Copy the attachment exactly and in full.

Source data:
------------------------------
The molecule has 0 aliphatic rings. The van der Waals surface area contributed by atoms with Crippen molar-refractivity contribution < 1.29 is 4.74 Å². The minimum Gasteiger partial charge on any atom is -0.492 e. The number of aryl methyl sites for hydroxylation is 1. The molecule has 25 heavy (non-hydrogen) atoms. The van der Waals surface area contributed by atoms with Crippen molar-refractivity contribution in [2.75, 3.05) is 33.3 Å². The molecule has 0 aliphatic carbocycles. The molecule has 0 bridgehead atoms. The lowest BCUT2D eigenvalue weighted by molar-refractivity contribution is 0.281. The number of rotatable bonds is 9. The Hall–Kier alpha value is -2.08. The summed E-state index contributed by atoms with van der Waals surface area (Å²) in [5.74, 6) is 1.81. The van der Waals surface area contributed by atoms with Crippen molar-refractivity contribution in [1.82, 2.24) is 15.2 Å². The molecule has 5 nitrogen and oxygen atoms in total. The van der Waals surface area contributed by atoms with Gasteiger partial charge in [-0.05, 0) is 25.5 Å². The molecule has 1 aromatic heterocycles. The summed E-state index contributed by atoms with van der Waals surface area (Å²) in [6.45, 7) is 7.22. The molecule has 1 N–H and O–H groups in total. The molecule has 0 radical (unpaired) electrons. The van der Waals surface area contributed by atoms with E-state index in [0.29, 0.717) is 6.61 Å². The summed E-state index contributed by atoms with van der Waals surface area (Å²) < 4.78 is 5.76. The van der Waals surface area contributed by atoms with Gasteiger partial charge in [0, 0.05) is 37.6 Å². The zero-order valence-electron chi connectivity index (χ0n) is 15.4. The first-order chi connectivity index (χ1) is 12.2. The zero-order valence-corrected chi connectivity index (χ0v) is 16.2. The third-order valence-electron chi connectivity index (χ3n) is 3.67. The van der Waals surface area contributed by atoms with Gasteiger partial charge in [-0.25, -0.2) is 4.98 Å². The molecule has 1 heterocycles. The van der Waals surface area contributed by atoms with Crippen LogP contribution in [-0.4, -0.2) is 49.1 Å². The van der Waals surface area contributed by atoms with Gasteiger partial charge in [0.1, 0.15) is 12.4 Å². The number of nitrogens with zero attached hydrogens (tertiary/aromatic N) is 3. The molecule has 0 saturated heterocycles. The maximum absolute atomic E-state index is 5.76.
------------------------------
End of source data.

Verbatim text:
The molecule has 0 aliphatic rings. The van der Waals surface area contributed by atoms with Crippen molar-refractivity contribution < 1.29 is 4.74 Å². The minimum Gasteiger partial charge on any atom is -0.492 e. The number of aryl methyl sites for hydroxylation is 1. The molecule has 25 heavy (non-hydrogen) atoms. The van der Waals surface area contributed by atoms with Crippen molar-refractivity contribution in [2.75, 3.05) is 33.3 Å². The molecule has 0 aliphatic carbocycles. The molecule has 0 bridgehead atoms. The lowest BCUT2D eigenvalue weighted by molar-refractivity contribution is 0.281. The number of rotatable bonds is 9. The Hall–Kier alpha value is -2.08. The summed E-state index contributed by atoms with van der Waals surface area (Å²) in [5.74, 6) is 1.81. The van der Waals surface area contributed by atoms with Crippen molar-refractivity contribution in [1.82, 2.24) is 15.2 Å². The molecule has 5 nitrogen and oxygen atoms in total. The van der Waals surface area contributed by atoms with Gasteiger partial charge in [-0.05, 0) is 25.5 Å². The molecule has 1 aromatic heterocycles. The summed E-state index contributed by atoms with van der Waals surface area (Å²) in [6.45, 7) is 7.22. The molecule has 1 N–H and O–H groups in total. The molecule has 0 radical (unpaired) electrons. The van der Waals surface area contributed by atoms with E-state index in [0.29, 0.717) is 6.61 Å². The summed E-state index contributed by atoms with van der Waals surface area (Å²) < 4.78 is 5.76. The van der Waals surface area contributed by atoms with Gasteiger partial charge in [0, 0.05) is 37.6 Å². The zero-order valence-electron chi connectivity index (χ0n) is 15.4. The first-order chi connectivity index (χ1) is 12.2. The zero-order valence-corrected chi connectivity index (χ0v) is 16.2. The third-order valence-electron chi connectivity index (χ3n) is 3.67. The van der Waals surface area contributed by atoms with Gasteiger partial charge in [-0.25, -0.2) is 4.98 Å². The molecule has 1 heterocycles. The van der Waals surface area contributed by atoms with Crippen LogP contribution in [-0.4, -0.2) is 49.1 Å². The van der Waals surface area contributed by atoms with Gasteiger partial charge in [0.1, 0.15) is 12.4 Å². The number of nitrogens with zero attached hydrogens (tertiary/aromatic N) is 3. The molecule has 0 saturated heterocycles. The maximum absolute atomic E-state index is 5.76.